The OECD published its annual Health Data report at the end of June, providing a broad survey of conditions in the health systems of the organisation’s 31 member countries. Turkey continues to have the lowest level of per capita health spending among these countries, at US$767 in 2008. This is well below the OECD average of US$3,060, but hardly surprising given that Turkey also has the lowest GDP per capita in the OECD. However, Turkey also underperforms in relative terms, spending just 6.0 per cent of its GDP on health each year. This compares to an OECD average of 9.0 per cent—only Mexico devotes less of its economic resources to health, with a figure of 5.9 per cent.
The lower-than-average level of health spending in Turkey feeds through, as one would expect, to lower-than-average resourcing in its health system. In 2008, Turkey had 1.5 doctors per 1,000 of population, less than half the OECD average of 3.2. This discrepancy is dwarfed by its nursing counterpart—Turkey’s 1.3 nurses per 1,000 of population compare with an average figure of 9.0 across the OECD. In addition, the number of hospital beds in Turkey is less than half the average OECD figure (2.3 per 1,000 of population, as against 5.4), as is the number of CT scanners (10.2 per million of population compared to an average of 22.5)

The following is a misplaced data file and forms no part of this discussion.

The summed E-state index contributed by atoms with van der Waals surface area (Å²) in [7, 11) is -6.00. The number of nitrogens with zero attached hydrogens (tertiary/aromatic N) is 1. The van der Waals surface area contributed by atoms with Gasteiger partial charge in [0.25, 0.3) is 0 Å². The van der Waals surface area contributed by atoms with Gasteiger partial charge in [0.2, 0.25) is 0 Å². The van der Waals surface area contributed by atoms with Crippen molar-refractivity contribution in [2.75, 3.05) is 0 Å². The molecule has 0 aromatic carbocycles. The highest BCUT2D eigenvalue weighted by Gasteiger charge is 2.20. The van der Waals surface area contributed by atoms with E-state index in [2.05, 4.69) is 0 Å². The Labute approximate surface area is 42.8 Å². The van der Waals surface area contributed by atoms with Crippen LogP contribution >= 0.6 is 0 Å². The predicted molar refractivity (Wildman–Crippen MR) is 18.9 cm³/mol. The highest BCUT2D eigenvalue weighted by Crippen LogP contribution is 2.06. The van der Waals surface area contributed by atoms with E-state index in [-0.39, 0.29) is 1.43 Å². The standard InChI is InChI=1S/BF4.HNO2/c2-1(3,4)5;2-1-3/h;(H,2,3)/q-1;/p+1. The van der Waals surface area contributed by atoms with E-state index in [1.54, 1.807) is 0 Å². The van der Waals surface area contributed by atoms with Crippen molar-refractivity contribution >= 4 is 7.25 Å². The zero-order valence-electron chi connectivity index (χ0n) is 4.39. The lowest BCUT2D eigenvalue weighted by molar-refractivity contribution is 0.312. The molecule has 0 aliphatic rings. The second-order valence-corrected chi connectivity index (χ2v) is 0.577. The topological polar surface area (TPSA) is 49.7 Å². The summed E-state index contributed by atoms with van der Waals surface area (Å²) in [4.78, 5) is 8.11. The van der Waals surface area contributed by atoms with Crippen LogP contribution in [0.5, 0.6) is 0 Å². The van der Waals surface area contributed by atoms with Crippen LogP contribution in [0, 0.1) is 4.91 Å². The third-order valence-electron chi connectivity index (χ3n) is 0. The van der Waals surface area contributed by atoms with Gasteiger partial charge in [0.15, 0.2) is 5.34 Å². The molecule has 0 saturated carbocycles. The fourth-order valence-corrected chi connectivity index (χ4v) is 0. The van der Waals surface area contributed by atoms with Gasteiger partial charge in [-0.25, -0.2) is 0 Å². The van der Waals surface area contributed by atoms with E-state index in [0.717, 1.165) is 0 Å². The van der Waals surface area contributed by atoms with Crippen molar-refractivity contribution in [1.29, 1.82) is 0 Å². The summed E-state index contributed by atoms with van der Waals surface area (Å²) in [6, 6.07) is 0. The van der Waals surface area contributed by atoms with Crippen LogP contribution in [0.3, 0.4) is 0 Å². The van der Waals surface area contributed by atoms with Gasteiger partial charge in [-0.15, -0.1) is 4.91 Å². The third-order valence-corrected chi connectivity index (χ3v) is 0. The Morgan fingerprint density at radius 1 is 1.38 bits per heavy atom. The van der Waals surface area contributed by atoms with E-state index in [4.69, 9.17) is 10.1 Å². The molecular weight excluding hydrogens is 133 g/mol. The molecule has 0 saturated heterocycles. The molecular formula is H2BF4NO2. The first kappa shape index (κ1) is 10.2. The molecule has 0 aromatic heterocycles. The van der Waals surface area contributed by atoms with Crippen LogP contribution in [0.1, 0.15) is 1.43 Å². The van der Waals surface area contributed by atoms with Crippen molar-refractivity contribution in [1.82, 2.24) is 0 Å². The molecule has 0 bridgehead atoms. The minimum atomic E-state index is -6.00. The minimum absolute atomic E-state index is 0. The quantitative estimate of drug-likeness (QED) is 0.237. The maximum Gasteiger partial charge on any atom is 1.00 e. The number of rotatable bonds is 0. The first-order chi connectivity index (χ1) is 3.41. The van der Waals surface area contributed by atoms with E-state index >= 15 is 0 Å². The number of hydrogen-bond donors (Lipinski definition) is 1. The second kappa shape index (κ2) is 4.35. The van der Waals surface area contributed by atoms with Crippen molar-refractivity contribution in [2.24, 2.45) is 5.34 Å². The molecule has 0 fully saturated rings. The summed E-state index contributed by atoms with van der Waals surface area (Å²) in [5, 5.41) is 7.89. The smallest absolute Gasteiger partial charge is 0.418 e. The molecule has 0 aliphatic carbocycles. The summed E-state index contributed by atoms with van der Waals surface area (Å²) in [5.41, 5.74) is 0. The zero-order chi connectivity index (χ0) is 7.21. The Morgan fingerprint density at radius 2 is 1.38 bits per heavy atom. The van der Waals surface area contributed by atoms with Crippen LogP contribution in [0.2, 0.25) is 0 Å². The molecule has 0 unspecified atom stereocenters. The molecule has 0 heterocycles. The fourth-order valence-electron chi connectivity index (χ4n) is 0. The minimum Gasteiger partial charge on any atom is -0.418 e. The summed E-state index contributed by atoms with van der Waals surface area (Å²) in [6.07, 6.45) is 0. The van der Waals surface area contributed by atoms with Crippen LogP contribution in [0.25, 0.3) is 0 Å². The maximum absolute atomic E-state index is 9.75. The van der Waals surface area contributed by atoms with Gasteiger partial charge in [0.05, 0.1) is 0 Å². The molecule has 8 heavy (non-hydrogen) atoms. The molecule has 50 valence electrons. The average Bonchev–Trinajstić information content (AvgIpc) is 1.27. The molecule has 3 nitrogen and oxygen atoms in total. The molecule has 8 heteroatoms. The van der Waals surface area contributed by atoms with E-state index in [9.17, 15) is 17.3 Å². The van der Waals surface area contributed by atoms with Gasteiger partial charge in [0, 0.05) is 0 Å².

In terms of Turkey’s health outcomes, the most striking figure is a long-term one. While life expectancy has increased significantly in most OECD countries over the past 50 years, it has surged particularly strongly in Turkey. In 1960, Turkish life expectancy was 20 years lower than the OECD average. By 2008, that gap had narrowed to six years (73.6 years in Turkey, 79.4 on average across the OECD). This reflects a remarkable increase of 25 years in Turkish life expectancy over the last five decades, which in turn reflects rising living standards, greater public health provision and improvements in medical care.
There has been an even more dramatic improvement in Turkey’s performance on infant mortality rates (defined as the number of deaths of babies below the age of one, per 1,000 live births). In 1960 this stood at an eye-watering 190. By 2003 it had fallen by 83 per cent to 33, and by 2008 it had halved again to reach 17. Among the factors that have contributed to this fall have been improvements in prenatal care and efforts to improve educational opportunities for girls and to promote breastfeeding. (Figures from UNICEF suggest that the proportion of babies being exclusively breastfed in Turkey increased by a factor of four between the 1990s and the first decade of the 2000s.) Despite its rapid decline, however, infant mortality remains much higher in Turkey than in the rest of the OECD, where the average rate is 4.7.